How I met your mother.

I sat down to write a post about the difficulties of marrying into another family, especially into one of a different culture, and the challenges of taking them on as your own. I had such good intentions. And then I realised…I was all profounded out. After the post-wedding vows to Mr K of last week, followed by the team’s “the summer that made me, me” (here, here and here) over at A Safe Mooring, and finally thoughts on being married over at Rock My Wedding…I have no more philosophy, no Deep Thoughts. Sorry folks, I’m all out.

I have only A MORTIFYING STORY.

Which are always my favourite stories to read. When written by other people.

It was New Year, 2005. I was in Brussels, for my first extended trip to visit the in-laws, downing vast quantities of red wine day after day in an attempt to make my French sound legible, and eating a lot of cheese when I realised that despite my degree I’d forgotten most of it. Bof.

Oui, c’est moi, the winter I realised that not having a fringe makes me look like I am wearing a toupée

I met his mother. It’s never an easy one, this. Legend has it that you’ll never live up to the standards she wants for the apple of her eye. You’ll only be a poor substitute for good motherly love. You won’t make a home for him the way she could, you couldn’t ever take care of him when he gets sick like she could, and you have your filthy British hands in places that are not befitting for her pride and joy.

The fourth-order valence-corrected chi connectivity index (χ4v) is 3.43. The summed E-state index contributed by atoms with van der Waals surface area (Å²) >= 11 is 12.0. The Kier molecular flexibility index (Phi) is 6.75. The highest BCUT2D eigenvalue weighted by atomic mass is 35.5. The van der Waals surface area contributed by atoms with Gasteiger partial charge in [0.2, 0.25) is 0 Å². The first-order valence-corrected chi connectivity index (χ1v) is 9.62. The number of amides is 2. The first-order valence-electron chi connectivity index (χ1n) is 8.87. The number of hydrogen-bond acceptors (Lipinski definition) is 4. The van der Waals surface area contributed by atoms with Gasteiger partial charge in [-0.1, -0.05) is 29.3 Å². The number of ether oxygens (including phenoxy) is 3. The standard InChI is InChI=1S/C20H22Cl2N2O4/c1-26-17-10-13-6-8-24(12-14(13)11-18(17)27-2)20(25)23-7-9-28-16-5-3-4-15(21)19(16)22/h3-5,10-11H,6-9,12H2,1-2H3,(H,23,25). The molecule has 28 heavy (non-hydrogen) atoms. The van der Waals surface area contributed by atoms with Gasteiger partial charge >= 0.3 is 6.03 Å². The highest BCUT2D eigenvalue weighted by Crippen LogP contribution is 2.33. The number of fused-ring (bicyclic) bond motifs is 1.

So I was primed. I’m good with parents, you see – I have the demure-yet-interesting routine hands down. I prepared Interesting Yet Educational topics to bring up, parent-friendly anecdotes about Mr K to recount, had the what-are-my-intentions spiel down pat.

What I didn’t know, was that I would meet her in a jacuzzi.

I only wish I were joking. When you have a conversation as awkward as the potential-future-mother-in-law one, you really, and I repeat really, do not want to be in your bikini when you have it. Do you have any idea how difficult it is to look even remotely demure and responsible in a bikini surrounded by swirling bubbles, with your hair plastered to your head and a menacing flush to your cheeks, and you look like a an slightly-overweight porn star propped up in a hot tub and all you’re thinking is “God, if you are up there, please do not let my left boob fall out”. Do you?